MICHIGAN HOUSE FREEDOM CAUCUS
|Chair Rep. Steve Carra
|Vice Chair Rep. Matt Maddock
|Rep. Andrew Beeler
|Rep. James DeSana
|Rep. Joseph Fox
|Rep. Neil Friske
|Rep. Angela Rigas
|Rep. Rachelle Smit
The City of Marshall and Marshall Township Joint Planning Commission (JPC) on Tuesday voted NOT to recommend re-zoning for a Chinese electric battery company to build a nearby megasite.
After nearly two hours of discussion, in a 4-2 decision, JPC members Julie Burke-Smith, Phyllis Gresly, Katie Reed, and Joanna Johnson voted to preserve the integrity of beautiful Marshall, MI as they recommended re-zoning 741 acres for industrial use to NOT occur.
Contemporary Amperex Technology Co., Limited (CATL), is a controversial Chinese electric battery company preparing to receive billions of dollars in taxpayer assistance that would assist Green New Deal advocates in pushing society toward using battery-powered vehicles.
Environmental, preservation of quiet community ambience, national security, and free market arguments have been used to persuade local leaders to turn down this plan.
“$1.7 billion dollars in taxpayer funding from 10 million people in our state forces every man, woman, and child in Michigan to hand over $170 on average to one corporate elite company that the local community can’t even agree they want,” said Rep. Andrew Beeler, R-Port Huron.
House Freedom Caucus Chair Steve Carra, R-Three Rivers, applauded the decision of the JPC stating, “Politicians and the global elite subjecting a community to a project like this is central planning, not free markets. The redistribution of wealth from the hard-working middle class to a select few is detestable and I’m proud of the Joint Planning Commission for putting the interest of preserving their community over the interest of the politically connected.”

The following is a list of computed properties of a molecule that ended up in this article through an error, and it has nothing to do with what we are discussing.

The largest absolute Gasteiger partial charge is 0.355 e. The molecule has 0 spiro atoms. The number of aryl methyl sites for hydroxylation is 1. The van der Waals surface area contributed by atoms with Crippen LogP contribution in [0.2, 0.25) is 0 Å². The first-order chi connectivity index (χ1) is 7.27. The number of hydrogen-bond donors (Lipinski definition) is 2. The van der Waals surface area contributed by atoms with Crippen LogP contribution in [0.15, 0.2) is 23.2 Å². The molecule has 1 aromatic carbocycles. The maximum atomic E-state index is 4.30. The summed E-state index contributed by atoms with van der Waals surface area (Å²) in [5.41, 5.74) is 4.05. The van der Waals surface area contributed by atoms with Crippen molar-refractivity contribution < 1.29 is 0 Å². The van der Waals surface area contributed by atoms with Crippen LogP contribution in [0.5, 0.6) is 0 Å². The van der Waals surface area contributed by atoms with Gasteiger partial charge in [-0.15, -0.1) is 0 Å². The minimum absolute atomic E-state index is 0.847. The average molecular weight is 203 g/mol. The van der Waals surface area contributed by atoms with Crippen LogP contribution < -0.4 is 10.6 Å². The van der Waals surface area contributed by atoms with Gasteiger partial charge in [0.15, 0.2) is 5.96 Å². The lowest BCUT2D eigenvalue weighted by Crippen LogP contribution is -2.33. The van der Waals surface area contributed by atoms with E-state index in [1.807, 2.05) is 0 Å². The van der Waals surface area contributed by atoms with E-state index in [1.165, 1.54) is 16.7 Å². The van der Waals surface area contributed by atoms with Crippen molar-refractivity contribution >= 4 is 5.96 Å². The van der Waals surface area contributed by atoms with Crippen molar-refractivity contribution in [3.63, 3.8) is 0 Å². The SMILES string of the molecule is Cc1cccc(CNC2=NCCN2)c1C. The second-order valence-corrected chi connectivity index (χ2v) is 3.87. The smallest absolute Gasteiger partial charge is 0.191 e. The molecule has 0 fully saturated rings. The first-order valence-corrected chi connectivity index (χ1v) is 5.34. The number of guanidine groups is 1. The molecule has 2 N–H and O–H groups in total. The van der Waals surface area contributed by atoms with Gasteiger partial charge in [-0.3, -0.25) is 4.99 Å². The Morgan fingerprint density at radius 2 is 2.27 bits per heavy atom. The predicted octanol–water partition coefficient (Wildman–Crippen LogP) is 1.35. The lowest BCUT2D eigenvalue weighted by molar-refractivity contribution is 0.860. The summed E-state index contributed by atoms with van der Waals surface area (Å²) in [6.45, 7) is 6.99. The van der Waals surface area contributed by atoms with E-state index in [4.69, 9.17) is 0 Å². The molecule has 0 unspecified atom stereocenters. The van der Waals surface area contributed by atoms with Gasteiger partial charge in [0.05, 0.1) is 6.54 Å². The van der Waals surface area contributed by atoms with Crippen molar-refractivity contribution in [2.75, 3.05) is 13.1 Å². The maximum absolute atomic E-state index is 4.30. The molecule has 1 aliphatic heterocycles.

The Marshall City Council is expected to vote on Monday, May 1 at 7 PM in the County Board of Commission Chambers, Marshall County Building, 315 W Green Street Room 3-C08 to determine whether they will follow the recommendation of the JPC or reject their decision for the greater Marshall Community.
“Elected officials have a duty to be as open and transparent as possible,” said Carra, R-Three Rivers. “Lawmakers should never trade their silence for information about corruption that benefits the politically connected in their communities. Our job is to represent all the voices of our districts.”